The surface tension also affects the degradation of the foam, referring to the stability of the bubbles. Various studies have shown that stability can be improved by the addition of a surface active component. It has also been observed in the steelmaking process that the presence of surface active components promote foaming. However, the Marangoni flow, which helps the removal of CO bubbles from the interface, can be generated without surface active elements. The density of the slag affects the foam height. A low density means that there is less weight to uphold, which allows a greater height of the foam, compared to a slag with high density. In order to withstand load, the surface needs to have elastic properties. This can be achieved through addition of surface active elements which results in a variable surface tension.

Foaming slag in steelmaking operations results from the generation of CO bubbles, through the reduction reactions , (i) CO2 + C(s) = 2CO (the Boudouard reaction), (ii) CO + Fe2O3 = CO2 + 2FeO, (iii) CO + FeO = CO2 + Fe, and (iv) C(s) + FeO = CO + Fe. The Boudouard reaction and the reduction of FeO by solid carbon are highly endothermic reactions, while the reduction of Fe2O3 by CO is energy-neutral and the reduction of FeO by CO is only slightly exothermic. It is important to note that iron oxide is the source for the oxygen component required for the combustion of carbon, not gaseous oxygen, and thus some oxidation of the steel bath is needed for slag foaming.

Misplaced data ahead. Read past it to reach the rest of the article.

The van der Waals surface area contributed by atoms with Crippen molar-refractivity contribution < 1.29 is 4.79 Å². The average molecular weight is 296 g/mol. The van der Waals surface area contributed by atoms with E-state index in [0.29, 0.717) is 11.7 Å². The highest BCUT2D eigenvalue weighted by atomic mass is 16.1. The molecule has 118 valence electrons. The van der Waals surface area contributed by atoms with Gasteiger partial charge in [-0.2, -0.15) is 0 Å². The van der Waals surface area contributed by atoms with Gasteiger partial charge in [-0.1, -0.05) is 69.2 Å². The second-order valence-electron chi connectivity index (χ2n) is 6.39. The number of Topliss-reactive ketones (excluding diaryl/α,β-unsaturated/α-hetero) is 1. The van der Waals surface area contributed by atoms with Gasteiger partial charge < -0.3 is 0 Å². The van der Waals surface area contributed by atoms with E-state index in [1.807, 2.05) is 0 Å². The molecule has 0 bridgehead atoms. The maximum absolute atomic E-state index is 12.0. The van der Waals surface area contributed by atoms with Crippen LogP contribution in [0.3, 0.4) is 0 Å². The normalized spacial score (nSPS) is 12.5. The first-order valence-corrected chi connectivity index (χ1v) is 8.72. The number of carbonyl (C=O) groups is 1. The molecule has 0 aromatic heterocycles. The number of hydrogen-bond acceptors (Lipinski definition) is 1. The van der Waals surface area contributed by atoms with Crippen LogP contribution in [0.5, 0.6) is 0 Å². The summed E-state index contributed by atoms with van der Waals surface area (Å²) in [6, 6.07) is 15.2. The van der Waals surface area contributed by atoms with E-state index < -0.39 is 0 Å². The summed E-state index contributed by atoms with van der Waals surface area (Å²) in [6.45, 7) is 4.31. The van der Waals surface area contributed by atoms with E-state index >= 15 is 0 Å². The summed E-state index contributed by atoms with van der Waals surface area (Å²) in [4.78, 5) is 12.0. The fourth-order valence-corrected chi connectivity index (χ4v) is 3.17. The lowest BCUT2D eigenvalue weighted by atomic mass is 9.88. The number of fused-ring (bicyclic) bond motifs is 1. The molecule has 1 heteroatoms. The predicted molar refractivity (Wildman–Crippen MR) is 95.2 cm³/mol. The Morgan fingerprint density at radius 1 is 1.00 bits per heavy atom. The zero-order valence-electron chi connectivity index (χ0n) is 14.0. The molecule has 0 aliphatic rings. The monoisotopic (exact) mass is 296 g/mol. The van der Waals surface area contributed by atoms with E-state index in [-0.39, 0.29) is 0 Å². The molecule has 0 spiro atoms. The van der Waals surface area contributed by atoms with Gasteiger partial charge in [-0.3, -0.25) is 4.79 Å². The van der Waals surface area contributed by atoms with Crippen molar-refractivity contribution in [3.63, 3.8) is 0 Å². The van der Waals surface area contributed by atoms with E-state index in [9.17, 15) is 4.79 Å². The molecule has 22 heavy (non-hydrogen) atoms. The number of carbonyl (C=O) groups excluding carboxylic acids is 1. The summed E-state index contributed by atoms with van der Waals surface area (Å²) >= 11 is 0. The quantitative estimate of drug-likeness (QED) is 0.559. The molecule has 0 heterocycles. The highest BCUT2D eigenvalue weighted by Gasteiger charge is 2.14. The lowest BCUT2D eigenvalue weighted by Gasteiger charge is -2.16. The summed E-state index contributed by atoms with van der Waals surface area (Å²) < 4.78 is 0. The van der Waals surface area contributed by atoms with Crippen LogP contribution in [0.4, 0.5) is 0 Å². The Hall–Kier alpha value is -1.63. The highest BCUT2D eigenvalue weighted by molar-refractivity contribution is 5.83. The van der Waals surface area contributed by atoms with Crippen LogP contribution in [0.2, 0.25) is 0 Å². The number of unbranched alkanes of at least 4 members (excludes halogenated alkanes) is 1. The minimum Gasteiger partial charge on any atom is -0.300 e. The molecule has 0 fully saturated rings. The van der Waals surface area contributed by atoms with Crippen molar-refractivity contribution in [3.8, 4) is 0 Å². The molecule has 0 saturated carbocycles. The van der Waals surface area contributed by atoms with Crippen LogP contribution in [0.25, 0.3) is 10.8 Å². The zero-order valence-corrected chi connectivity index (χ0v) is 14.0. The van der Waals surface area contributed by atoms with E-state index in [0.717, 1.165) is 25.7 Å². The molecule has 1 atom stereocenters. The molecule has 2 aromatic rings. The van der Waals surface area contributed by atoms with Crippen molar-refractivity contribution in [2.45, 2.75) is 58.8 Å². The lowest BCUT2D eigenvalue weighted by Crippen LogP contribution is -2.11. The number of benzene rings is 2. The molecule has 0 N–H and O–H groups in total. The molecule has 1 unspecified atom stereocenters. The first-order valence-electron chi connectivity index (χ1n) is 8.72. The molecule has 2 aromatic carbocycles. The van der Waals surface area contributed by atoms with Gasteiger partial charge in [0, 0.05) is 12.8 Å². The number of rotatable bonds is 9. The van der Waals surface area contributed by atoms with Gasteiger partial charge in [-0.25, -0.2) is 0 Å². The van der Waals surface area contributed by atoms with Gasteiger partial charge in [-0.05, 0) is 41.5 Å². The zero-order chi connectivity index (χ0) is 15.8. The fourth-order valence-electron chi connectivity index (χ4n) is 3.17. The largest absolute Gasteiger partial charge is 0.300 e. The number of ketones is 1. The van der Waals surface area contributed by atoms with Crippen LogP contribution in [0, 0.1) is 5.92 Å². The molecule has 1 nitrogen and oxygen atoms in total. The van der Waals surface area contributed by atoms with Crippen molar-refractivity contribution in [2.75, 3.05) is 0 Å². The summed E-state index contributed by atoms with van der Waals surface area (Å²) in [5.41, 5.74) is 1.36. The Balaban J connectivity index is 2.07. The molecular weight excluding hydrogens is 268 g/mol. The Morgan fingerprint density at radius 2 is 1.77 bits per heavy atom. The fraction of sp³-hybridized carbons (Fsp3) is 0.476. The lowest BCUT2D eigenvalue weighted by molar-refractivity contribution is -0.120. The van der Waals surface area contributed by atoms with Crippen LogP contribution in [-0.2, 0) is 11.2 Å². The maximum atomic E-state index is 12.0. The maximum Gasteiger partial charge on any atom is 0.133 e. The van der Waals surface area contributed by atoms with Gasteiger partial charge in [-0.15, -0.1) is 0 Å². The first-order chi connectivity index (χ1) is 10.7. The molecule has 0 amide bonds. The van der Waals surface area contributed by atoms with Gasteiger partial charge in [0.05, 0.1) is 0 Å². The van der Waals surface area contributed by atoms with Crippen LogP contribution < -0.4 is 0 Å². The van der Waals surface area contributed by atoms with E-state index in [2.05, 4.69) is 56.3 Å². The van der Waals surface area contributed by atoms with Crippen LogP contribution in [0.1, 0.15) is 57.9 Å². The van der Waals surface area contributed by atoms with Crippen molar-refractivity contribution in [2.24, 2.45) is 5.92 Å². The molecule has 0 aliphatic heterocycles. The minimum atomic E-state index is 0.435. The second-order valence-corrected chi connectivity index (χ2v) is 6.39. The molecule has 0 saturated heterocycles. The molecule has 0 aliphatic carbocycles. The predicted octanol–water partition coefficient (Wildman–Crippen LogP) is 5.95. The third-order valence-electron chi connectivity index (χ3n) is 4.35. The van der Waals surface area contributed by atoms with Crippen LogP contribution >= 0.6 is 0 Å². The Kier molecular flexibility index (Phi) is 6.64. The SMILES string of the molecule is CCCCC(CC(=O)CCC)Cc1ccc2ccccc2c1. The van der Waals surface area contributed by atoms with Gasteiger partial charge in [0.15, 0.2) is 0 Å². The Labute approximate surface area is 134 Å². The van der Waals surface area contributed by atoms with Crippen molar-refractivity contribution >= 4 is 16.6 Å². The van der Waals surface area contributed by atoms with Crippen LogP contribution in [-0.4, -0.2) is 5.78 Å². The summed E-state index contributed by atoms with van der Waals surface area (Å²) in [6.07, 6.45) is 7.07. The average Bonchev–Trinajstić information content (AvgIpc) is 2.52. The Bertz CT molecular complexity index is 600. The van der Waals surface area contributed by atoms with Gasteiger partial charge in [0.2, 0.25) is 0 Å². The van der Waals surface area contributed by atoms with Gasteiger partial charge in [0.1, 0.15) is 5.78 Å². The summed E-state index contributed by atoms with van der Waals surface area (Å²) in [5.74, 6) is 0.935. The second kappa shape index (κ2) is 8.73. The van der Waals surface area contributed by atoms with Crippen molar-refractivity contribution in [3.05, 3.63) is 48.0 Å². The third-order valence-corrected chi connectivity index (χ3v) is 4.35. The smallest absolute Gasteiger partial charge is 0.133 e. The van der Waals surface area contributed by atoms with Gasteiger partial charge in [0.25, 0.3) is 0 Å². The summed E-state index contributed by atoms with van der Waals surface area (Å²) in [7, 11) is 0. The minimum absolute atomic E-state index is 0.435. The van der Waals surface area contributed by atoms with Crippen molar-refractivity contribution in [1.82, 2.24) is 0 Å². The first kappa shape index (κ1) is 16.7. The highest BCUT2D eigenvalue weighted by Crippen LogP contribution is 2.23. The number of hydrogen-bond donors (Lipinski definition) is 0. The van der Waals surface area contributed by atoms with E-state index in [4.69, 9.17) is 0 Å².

Driving force for slag foaming is a pneumatic energy provided by CO generation during the process of the melting-refining in the EAF. In the slag foaming process, carbon is injected into the slag, reacts with iron oxide (FeO) in the slag to produce carbon monoxide (CO), which foams the slag. The reaction is given by C (injected) + (FeO) = Fe + CO. CO for foaming is also produced by decarburization of the metal given by the reaction C (in metal) + 1/2 O2 = CO. These reactions are responsible for the CO formation.  The second reaction represents a direct reaction between gaseous oxygen and carbon in bath, whereas the first reaction is a direct iron oxide reduction reaction by carbon in slag. All these reactions are CO formers giving stirring energy for mass transfer between metal slag, carbon, and gas phases and they can be considered as a necessary condition for slag foaming. Some reactions are consumers of CO such as (i) CO + Fe2O3 = CO2 + 2FeO, and (ii) CO + FeO = CO2 + Fe, which can be controlled by the Boudouard reaction CO2 + C(s) = 2CO.